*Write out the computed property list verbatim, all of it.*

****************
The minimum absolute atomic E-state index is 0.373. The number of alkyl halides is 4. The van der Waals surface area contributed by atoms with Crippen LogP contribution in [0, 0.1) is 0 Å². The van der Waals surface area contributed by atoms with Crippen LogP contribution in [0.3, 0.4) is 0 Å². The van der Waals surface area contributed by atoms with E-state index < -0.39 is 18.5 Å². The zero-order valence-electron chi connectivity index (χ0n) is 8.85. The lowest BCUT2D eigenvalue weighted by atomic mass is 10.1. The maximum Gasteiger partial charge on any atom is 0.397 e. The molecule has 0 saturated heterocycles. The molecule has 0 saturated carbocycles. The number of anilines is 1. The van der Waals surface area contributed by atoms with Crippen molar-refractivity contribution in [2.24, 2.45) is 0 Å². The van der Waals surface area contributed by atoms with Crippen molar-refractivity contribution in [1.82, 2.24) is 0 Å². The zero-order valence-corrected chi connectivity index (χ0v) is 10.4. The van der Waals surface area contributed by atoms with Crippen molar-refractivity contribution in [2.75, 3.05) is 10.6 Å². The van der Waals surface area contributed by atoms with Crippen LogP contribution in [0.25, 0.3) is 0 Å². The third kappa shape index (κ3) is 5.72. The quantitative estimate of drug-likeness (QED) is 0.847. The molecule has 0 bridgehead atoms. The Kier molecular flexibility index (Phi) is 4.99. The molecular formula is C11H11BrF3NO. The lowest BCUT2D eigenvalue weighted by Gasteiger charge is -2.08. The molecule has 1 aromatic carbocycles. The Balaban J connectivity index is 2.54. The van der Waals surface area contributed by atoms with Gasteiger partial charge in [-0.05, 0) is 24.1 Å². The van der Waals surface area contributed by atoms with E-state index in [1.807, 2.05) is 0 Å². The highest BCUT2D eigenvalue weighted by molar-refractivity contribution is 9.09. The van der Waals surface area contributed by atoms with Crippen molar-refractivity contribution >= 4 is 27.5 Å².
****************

The minimum absolute atomic E-state index is 0.373. The number of alkyl halides is 4. The van der Waals surface area contributed by atoms with Crippen LogP contribution in [0, 0.1) is 0 Å². The van der Waals surface area contributed by atoms with Crippen LogP contribution in [0.3, 0.4) is 0 Å². The van der Waals surface area contributed by atoms with E-state index < -0.39 is 18.5 Å². The zero-order valence-electron chi connectivity index (χ0n) is 8.85. The lowest BCUT2D eigenvalue weighted by atomic mass is 10.1. The maximum Gasteiger partial charge on any atom is 0.397 e. The molecule has 0 saturated heterocycles. The molecule has 0 saturated carbocycles. The number of anilines is 1. The van der Waals surface area contributed by atoms with Crippen molar-refractivity contribution in [2.24, 2.45) is 0 Å². The van der Waals surface area contributed by atoms with Crippen molar-refractivity contribution in [1.82, 2.24) is 0 Å². The zero-order valence-corrected chi connectivity index (χ0v) is 10.4. The van der Waals surface area contributed by atoms with Crippen molar-refractivity contribution in [2.75, 3.05) is 10.6 Å². The van der Waals surface area contributed by atoms with Crippen LogP contribution in [0.25, 0.3) is 0 Å². The third kappa shape index (κ3) is 5.72. The quantitative estimate of drug-likeness (QED) is 0.847. The molecule has 0 bridgehead atoms. The Kier molecular flexibility index (Phi) is 4.99. The molecular formula is C11H11BrF3NO. The lowest BCUT2D eigenvalue weighted by Gasteiger charge is -2.08. The molecule has 1 aromatic carbocycles. The Balaban J connectivity index is 2.54. The van der Waals surface area contributed by atoms with Gasteiger partial charge in [-0.05, 0) is 24.1 Å². The van der Waals surface area contributed by atoms with E-state index in [1.807, 2.05) is 0 Å². The highest BCUT2D eigenvalue weighted by molar-refractivity contribution is 9.09. The van der Waals surface area contributed by atoms with Crippen molar-refractivity contribution >= 4 is 27.5 Å².